Your Cart: £0.00
Visit the Shop
 

Five Suit Bridge

Five Suit Bridge was invented in Vienna in 1937 by Walter W. Marseille and Dr. Paul Stern. At a time when cricket, chess and bridge were popular social games, special 66-card decks went on sale in the UK manufactured by De la Rue and Waddington’s with the fifth suit as crowns (called “Royals”). However, because the game was complex it proved to be unpopular, they were withdrawn in 1939 and have been forgotten. American versions made the fifth suit eagles, coloured green

De la Rue’s Five-Suit Bridge

De la Rue’s Five-Suit Bridge, c.1938 De la Rue’s Five-Suit Bridge, c.1938

Above: Thomas De la Rue & Co’s Five-Suit Bridge playing cards with the fifth suit of crowns (called Royals) using the Paris pattern’s heart suit designs and the crowns coloured blue, 65 cards + joker, c.1938.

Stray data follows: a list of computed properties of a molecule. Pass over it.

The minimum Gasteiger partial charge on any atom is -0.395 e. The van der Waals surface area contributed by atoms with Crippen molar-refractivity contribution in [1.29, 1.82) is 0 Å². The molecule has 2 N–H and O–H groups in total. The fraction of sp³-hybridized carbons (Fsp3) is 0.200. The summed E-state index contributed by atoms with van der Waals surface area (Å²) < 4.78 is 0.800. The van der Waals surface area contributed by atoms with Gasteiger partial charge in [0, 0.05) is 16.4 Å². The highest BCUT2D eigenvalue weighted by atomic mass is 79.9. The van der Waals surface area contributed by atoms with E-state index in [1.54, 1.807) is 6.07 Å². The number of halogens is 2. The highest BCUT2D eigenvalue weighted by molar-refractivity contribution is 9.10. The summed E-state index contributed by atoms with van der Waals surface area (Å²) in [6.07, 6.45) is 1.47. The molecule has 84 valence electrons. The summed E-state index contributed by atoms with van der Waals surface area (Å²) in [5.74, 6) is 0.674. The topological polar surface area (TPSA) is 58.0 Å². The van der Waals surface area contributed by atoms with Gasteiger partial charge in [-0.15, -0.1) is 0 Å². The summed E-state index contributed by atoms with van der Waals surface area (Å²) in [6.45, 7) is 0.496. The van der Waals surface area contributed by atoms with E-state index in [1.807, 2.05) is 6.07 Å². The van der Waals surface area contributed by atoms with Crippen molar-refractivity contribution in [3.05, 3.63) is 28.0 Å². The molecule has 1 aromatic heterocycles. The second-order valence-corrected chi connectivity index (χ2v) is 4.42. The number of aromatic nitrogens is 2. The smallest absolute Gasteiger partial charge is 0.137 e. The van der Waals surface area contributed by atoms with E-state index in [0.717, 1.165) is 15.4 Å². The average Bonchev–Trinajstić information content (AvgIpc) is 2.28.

Waddington’s Five Suit Bridge

boxes from different editions of Waddington’s Five Suit Bridge, c.1938

Above: boxes from different editions of Waddington’s Five Suit Bridge playing cards, c.1938. The boxes also contained rules for Five-Suit Auction Bridge and Contract Bridge by Dr. Paul Stern, co-inventor of the five-suited game and vice-president of the Austrian Bridge Union.

Waddington’s Five Suit Bridge, c.1938 Waddington’s Five Suit Bridge, c.1938

Above: different editions of Waddington’s Five Suit Bridge showing alternative standard designs for the fifth suit of crowns, with indices, suit symbols and parts of the clothing coloured green, c.1938. Examples are also known of sets of Crowns suit cards wrapped separately, presumably as add-ons to a normal pack.

CREDITS & REFERENCES

Images and extra research courtesy Ken Lodge and Phil Patenaude.

Wikipedia: Five-suit bridge

Waddington’s Five Suit Bridge, c.1938
Last Updated February 01, 2018 at 12:51pm

Sections

back to top